Home > Nivalin (Molecule of the Month for October 2006)

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Picture of Nivalin

C17 H21 N O3

Galantamine is a drug used for the treatment of mild to moderate Alzheimer’s disease. Galantamine is a competitive and reversible cholinesterase inhibitor. It is believed it works by enhancing cholinergic function by increasing the concentration of acetylcholine in the brain. It is an alkaloid that is obtained from the bulbs and flowers of Caucasian snowdrop (Voronov’snowdrop), Galanthus woronowii (Amaryllidaceae) and related species.

In 2001, National Institute for Health and Clinical Excellence (NICE) has recommended that the three drugs donepezil, rivastigmine and galantamine should be made available in the NHS as one part of the management of some people with mild and moderate Alzheimer's disease.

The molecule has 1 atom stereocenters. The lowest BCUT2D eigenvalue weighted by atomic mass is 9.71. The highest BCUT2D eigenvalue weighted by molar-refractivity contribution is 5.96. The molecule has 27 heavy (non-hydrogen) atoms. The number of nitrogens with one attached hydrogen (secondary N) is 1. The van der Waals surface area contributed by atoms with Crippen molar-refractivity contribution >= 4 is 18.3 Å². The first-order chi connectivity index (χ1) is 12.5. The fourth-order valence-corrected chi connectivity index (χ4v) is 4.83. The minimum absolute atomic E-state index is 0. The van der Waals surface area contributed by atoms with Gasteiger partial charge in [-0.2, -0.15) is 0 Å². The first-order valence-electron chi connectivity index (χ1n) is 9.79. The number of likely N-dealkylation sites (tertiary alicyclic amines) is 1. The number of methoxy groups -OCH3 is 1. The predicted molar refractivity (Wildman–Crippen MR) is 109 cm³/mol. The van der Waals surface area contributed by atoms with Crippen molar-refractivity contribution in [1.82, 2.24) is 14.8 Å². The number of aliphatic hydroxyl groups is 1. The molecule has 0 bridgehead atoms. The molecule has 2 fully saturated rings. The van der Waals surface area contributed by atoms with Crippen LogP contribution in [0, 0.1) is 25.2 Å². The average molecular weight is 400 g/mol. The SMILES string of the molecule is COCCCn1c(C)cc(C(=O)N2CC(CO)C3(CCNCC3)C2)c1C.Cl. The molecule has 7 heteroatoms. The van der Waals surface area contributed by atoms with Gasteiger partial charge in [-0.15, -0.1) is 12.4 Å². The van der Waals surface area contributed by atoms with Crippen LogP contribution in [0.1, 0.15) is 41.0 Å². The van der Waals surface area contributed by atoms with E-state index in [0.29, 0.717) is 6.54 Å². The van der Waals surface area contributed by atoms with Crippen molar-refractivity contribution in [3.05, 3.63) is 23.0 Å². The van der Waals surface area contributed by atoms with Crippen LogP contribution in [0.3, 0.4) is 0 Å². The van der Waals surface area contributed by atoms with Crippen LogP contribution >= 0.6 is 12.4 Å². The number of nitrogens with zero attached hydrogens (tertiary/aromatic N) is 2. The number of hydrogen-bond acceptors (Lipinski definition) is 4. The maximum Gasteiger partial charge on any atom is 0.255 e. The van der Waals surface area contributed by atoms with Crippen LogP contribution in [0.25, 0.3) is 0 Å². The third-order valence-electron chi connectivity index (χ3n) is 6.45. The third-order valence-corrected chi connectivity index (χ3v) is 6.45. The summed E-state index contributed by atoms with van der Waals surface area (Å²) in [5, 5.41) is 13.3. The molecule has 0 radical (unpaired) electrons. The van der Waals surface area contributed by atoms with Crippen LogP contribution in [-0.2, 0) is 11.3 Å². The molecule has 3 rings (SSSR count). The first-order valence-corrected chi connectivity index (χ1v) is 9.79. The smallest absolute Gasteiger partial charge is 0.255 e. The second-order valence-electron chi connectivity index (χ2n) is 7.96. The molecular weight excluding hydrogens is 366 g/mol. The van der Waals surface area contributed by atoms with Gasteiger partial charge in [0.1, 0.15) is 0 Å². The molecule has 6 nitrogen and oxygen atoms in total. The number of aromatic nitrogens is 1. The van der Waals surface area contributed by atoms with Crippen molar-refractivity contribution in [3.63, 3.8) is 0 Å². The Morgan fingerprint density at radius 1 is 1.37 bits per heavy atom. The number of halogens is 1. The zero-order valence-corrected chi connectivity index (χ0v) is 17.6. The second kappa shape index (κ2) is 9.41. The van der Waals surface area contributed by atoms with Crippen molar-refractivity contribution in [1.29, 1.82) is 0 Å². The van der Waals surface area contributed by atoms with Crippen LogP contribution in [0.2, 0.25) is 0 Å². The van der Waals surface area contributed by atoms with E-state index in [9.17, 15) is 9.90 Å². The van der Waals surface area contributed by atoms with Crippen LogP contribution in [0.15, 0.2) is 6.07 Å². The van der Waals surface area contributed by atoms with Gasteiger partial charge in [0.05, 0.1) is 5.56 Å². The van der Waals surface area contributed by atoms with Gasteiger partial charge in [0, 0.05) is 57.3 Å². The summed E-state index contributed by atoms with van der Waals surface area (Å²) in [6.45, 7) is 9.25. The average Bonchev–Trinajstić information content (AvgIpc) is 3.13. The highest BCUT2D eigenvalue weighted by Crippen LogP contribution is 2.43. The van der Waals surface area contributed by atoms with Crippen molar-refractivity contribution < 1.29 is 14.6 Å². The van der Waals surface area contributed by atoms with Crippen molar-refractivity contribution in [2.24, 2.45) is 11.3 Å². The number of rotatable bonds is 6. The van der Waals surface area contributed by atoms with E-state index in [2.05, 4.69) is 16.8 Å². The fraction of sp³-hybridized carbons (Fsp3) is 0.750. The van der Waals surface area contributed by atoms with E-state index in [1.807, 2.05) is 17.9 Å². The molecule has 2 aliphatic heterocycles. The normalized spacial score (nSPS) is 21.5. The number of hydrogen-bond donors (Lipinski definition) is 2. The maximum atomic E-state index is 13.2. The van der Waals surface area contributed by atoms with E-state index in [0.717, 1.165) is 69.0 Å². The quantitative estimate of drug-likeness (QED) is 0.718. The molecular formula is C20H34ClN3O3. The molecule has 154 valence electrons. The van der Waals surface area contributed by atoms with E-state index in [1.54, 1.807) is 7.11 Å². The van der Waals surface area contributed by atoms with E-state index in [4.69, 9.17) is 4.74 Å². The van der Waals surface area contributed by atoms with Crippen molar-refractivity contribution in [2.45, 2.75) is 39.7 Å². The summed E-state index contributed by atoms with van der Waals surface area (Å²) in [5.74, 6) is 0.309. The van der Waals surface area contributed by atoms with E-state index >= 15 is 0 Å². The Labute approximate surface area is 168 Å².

However in 2006, NICE reversed its recommendation after appeal by the manufactures and said donepezil, rivastigmine and galantamine could be used to treat moderate stage disease, also NICE ruled another drug, memantine, should be used only in clinical studies for people with moderately severe to severe Alzheimer's disease. This means the early onset on Alzheimer's disease in its mild form cannot be treated by these drugs here in the UK.

Formal Chemical Name (IUPAC)
(4aS,6R,8aS)-4a,5,9,10,11,12- Hexahydro-3-methoxy-11-methyl- 6H-benzofuro[3a,3,2-ef] [2]benzazepin-6-ol

References

http://www.nice.org.uk/page.aspx?o=373237

http://en.wikipedia.org/wiki/Galantamine

Update by Karl Harrison
(Molecule of the Month for October 2006 )